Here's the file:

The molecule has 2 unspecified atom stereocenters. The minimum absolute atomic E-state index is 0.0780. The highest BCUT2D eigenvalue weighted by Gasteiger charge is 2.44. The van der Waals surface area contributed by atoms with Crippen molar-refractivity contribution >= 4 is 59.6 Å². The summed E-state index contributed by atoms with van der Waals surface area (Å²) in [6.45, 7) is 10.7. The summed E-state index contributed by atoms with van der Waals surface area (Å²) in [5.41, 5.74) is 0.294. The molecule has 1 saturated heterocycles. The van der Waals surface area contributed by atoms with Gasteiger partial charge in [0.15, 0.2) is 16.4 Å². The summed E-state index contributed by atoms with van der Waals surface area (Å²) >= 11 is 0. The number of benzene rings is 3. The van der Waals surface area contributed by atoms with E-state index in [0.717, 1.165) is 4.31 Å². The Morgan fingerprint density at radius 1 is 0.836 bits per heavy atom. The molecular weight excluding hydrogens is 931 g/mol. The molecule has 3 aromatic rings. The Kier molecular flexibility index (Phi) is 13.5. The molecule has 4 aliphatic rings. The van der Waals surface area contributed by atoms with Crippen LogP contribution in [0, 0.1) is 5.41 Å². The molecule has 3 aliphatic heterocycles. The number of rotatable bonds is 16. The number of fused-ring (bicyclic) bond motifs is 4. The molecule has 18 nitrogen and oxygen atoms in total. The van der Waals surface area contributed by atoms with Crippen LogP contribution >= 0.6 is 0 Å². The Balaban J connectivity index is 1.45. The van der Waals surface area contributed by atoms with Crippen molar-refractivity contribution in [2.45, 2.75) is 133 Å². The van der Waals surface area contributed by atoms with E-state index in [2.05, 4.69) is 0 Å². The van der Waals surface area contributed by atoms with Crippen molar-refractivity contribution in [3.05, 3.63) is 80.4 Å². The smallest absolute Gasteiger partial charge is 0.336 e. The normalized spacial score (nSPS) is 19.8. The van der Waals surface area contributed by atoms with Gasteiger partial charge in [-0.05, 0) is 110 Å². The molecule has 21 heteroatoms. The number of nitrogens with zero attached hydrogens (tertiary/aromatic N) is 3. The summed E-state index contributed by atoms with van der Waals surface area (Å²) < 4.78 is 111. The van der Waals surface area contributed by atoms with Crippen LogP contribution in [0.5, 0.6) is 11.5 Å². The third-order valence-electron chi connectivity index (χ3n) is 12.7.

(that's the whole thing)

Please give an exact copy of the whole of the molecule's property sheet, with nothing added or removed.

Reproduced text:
The molecule has 2 unspecified atom stereocenters. The minimum absolute atomic E-state index is 0.0780. The highest BCUT2D eigenvalue weighted by Gasteiger charge is 2.44. The van der Waals surface area contributed by atoms with Crippen molar-refractivity contribution >= 4 is 59.6 Å². The summed E-state index contributed by atoms with van der Waals surface area (Å²) in [6.45, 7) is 10.7. The summed E-state index contributed by atoms with van der Waals surface area (Å²) in [5.41, 5.74) is 0.294. The molecule has 1 saturated heterocycles. The van der Waals surface area contributed by atoms with Gasteiger partial charge in [0.15, 0.2) is 16.4 Å². The summed E-state index contributed by atoms with van der Waals surface area (Å²) >= 11 is 0. The number of benzene rings is 3. The van der Waals surface area contributed by atoms with E-state index in [0.717, 1.165) is 4.31 Å². The Morgan fingerprint density at radius 1 is 0.836 bits per heavy atom. The molecular weight excluding hydrogens is 931 g/mol. The molecule has 3 aromatic rings. The Kier molecular flexibility index (Phi) is 13.5. The molecule has 4 aliphatic rings. The van der Waals surface area contributed by atoms with Crippen LogP contribution in [0, 0.1) is 5.41 Å². The molecule has 3 aliphatic heterocycles. The number of rotatable bonds is 16. The number of fused-ring (bicyclic) bond motifs is 4. The molecule has 18 nitrogen and oxygen atoms in total. The van der Waals surface area contributed by atoms with Crippen LogP contribution >= 0.6 is 0 Å². The Balaban J connectivity index is 1.45. The van der Waals surface area contributed by atoms with Crippen molar-refractivity contribution in [2.45, 2.75) is 133 Å². The van der Waals surface area contributed by atoms with E-state index in [2.05, 4.69) is 0 Å². The van der Waals surface area contributed by atoms with Crippen molar-refractivity contribution in [3.05, 3.63) is 80.4 Å². The smallest absolute Gasteiger partial charge is 0.336 e. The normalized spacial score (nSPS) is 19.8. The van der Waals surface area contributed by atoms with Gasteiger partial charge in [-0.05, 0) is 110 Å². The molecule has 21 heteroatoms. The number of nitrogens with zero attached hydrogens (tertiary/aromatic N) is 3. The summed E-state index contributed by atoms with van der Waals surface area (Å²) < 4.78 is 111. The van der Waals surface area contributed by atoms with Crippen LogP contribution in [0.5, 0.6) is 11.5 Å². The third-order valence-electron chi connectivity index (χ3n) is 12.7.